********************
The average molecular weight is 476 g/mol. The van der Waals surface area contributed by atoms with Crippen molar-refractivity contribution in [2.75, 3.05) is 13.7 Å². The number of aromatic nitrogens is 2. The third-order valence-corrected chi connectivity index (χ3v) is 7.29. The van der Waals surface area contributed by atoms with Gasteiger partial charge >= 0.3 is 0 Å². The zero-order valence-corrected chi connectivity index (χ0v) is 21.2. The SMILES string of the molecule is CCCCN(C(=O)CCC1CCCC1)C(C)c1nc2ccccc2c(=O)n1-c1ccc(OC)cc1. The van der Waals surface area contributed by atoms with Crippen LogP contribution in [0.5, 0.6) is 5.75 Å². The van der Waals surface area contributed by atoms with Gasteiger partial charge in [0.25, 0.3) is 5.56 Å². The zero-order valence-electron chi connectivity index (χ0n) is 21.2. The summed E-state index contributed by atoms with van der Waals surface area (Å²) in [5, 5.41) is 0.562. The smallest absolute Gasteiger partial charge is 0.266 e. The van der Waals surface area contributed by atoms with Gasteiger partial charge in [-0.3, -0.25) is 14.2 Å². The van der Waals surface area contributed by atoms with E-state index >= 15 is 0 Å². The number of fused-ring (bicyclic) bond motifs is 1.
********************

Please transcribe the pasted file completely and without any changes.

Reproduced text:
The average molecular weight is 476 g/mol. The van der Waals surface area contributed by atoms with Crippen molar-refractivity contribution in [2.75, 3.05) is 13.7 Å². The number of aromatic nitrogens is 2. The third-order valence-corrected chi connectivity index (χ3v) is 7.29. The van der Waals surface area contributed by atoms with Gasteiger partial charge >= 0.3 is 0 Å². The zero-order valence-corrected chi connectivity index (χ0v) is 21.2. The SMILES string of the molecule is CCCCN(C(=O)CCC1CCCC1)C(C)c1nc2ccccc2c(=O)n1-c1ccc(OC)cc1. The van der Waals surface area contributed by atoms with Crippen LogP contribution in [0.5, 0.6) is 5.75 Å². The van der Waals surface area contributed by atoms with Gasteiger partial charge in [0.25, 0.3) is 5.56 Å². The zero-order valence-electron chi connectivity index (χ0n) is 21.2. The summed E-state index contributed by atoms with van der Waals surface area (Å²) in [5, 5.41) is 0.562. The smallest absolute Gasteiger partial charge is 0.266 e. The van der Waals surface area contributed by atoms with Gasteiger partial charge in [-0.3, -0.25) is 14.2 Å². The van der Waals surface area contributed by atoms with E-state index >= 15 is 0 Å². The number of fused-ring (bicyclic) bond motifs is 1.